My husband is an athlete and aspires to have little athlete minions running around our home so I do the best that I can to keep our kids active and and athletic even though I am incapable of standing upright for more than five minutes without falling over sideways because I have all the balance of an egg and as much coordination as cooked pasta. But I write a mean line of code. Shut up.
However, in my now thirteen ohmygodkillmenow years of raising children, I have learned that there is one universal, undeniable truth...everything will break your children. Everything. There is nothing safe. All you can do is bubble wrap your kids and hope for the best.
*Bubble wrap the outside, people. OUTSIDE.
Don't believe me? Let's walk through a few different types of sports and see what we find:
Swimming: I started the children in swimming at a young age because my husband was a swimmer, so naturally, he wants his kids to be swimmers but naturally, he doesn't want them to know that he wants it because men are confusing and I give up.
So we gave our kids the gift of water and this what water gave us back.
Yes, my child cracked his head open on water. It's a gift. We also got a hematoma on the frontal lobe of a skull and a toe with a disconcerting amount of skin that just refuses to ever grow back for our effort. Pool: 3 Us: 0
Gymnastics: They call it Tumbling to lure you into some false sense of security, like it's sweet and polka dotted and made of unicorns and Jujubes when really it is lurking in a dark alley waiting to jump you with a crow bar and rubber cement.
*You're welcome for not showing you the pre-stitches picture with the brain matter hanging out of the side of his head.
And if the gym doesn't succeed at poking holes in their heads, it'll just attempt to rip those cute little heads clean off. Gym: 2 Us: 0
Playgrounds: Get your kids outside! Go to the park! Slide down the slide! Break an EYESOCKET.
And if that doesn't do it for you, you could just walk around the slide, smack your foot against the side of it and break that, instead. The playground gods giveth; the playground gods taketh away.
Or you could just let gravity take care of everything for you and spend several hours catching vomit after they fall from the 'mom, look how HIGH I climbed' part of the jungle gym. Because that's good family fun for everyone. Playgrounds: 3 Us: 0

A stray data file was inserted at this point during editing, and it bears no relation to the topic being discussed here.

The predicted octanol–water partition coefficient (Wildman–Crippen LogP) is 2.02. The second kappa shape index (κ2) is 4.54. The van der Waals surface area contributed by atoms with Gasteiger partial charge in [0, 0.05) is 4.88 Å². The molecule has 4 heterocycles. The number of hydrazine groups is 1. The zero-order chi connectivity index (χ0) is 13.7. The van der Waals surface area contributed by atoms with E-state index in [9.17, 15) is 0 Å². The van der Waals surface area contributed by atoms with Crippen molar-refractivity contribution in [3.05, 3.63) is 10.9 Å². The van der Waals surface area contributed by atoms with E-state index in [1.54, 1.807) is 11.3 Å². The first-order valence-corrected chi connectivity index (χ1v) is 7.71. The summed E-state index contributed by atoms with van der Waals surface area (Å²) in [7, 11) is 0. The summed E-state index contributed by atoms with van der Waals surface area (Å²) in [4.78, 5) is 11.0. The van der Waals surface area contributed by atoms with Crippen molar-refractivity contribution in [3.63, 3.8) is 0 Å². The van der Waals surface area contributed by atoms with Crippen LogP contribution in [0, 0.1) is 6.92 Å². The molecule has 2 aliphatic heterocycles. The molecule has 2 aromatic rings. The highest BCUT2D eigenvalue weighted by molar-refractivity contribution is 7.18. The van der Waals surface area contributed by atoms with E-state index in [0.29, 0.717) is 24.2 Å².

Gravity in General: With every step you take you are snubbing your nose at 9.80665 m/s2 of gravitational pressure. That's, like, a lot. And eventually, gravity is going to snub you back. It'll probably be when your neighbor decides to play that 'toss your kid in the air and catch' him game, except he's only really good at one part. Or maybe when you take your kid out to play and he rips half his face off because his Buzz Lightyear costume broke after he jumped off a giant embankment, so even though he pushed the ba-woo button, he no fa-wy. Nature: ∞ Us: 0
Playing with balls:
And that's all I'm going to say about that. Balls: 3 Us: Depends greatly on whom you ask.
So I guess my point is this: If you can't keep them safe, learn to use a camera. If you can't use a camera, learn to keep them safe. If you want to learn to keep them safe, you can visit Safe Kids or join in their sports injury webcast on May 2nd, on Facebook. It'll be hosted by:
- Dr. Angela Mickalide, CHES, Director of Research and Programs, Safe Kids Worldwide
- Dr. Douglas Casa, Director of Athletic Training Education, University of Connecticut
- Dr. Gerard Gioia, Chief, Division of Pediatric Neuropsychology and Safe Concussion Outcome, Recovery & Education (SCORE) Program at Children's National Medical Center
- Steve Young, former NFL Star Quarterback and On-air Talent ESPN
They'll be talking about preparation through pre-participation exams, the importance of hydration, concussion awareness (possession-style vomit is your first clue) and acute and overuse injury prevention (which, sadly, I learned about the hard way.)